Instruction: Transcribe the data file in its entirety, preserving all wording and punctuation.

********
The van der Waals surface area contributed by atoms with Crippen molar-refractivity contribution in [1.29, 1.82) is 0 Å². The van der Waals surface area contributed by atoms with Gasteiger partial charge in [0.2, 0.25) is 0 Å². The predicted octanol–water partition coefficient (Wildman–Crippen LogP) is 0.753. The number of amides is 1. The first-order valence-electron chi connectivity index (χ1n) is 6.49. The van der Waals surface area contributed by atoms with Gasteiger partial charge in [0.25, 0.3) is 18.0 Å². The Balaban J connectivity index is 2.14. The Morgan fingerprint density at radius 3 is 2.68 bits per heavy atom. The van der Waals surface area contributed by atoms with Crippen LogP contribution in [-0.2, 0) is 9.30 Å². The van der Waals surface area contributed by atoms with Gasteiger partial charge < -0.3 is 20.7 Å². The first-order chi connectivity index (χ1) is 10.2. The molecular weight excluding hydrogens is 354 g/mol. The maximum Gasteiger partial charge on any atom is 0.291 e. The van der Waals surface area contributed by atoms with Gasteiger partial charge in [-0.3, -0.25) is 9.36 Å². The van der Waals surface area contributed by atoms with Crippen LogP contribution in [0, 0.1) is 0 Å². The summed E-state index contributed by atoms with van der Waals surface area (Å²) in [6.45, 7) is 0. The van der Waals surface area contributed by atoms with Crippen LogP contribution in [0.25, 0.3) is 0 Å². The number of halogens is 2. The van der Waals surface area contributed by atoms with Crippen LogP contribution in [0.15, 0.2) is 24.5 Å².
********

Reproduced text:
The van der Waals surface area contributed by atoms with Crippen molar-refractivity contribution in [1.29, 1.82) is 0 Å². The van der Waals surface area contributed by atoms with Gasteiger partial charge in [0.2, 0.25) is 0 Å². The predicted octanol–water partition coefficient (Wildman–Crippen LogP) is 0.753. The number of amides is 1. The first-order valence-electron chi connectivity index (χ1n) is 6.49. The van der Waals surface area contributed by atoms with Gasteiger partial charge in [0.25, 0.3) is 18.0 Å². The Balaban J connectivity index is 2.14. The Morgan fingerprint density at radius 3 is 2.68 bits per heavy atom. The van der Waals surface area contributed by atoms with Crippen LogP contribution in [-0.2, 0) is 9.30 Å². The van der Waals surface area contributed by atoms with Gasteiger partial charge < -0.3 is 20.7 Å². The first-order chi connectivity index (χ1) is 10.2. The molecular weight excluding hydrogens is 354 g/mol. The maximum Gasteiger partial charge on any atom is 0.291 e. The van der Waals surface area contributed by atoms with Gasteiger partial charge in [-0.3, -0.25) is 9.36 Å². The van der Waals surface area contributed by atoms with Crippen LogP contribution in [0, 0.1) is 0 Å². The summed E-state index contributed by atoms with van der Waals surface area (Å²) in [6.45, 7) is 0. The van der Waals surface area contributed by atoms with Crippen LogP contribution in [0.25, 0.3) is 0 Å². The number of halogens is 2. The van der Waals surface area contributed by atoms with Crippen LogP contribution in [0.15, 0.2) is 24.5 Å².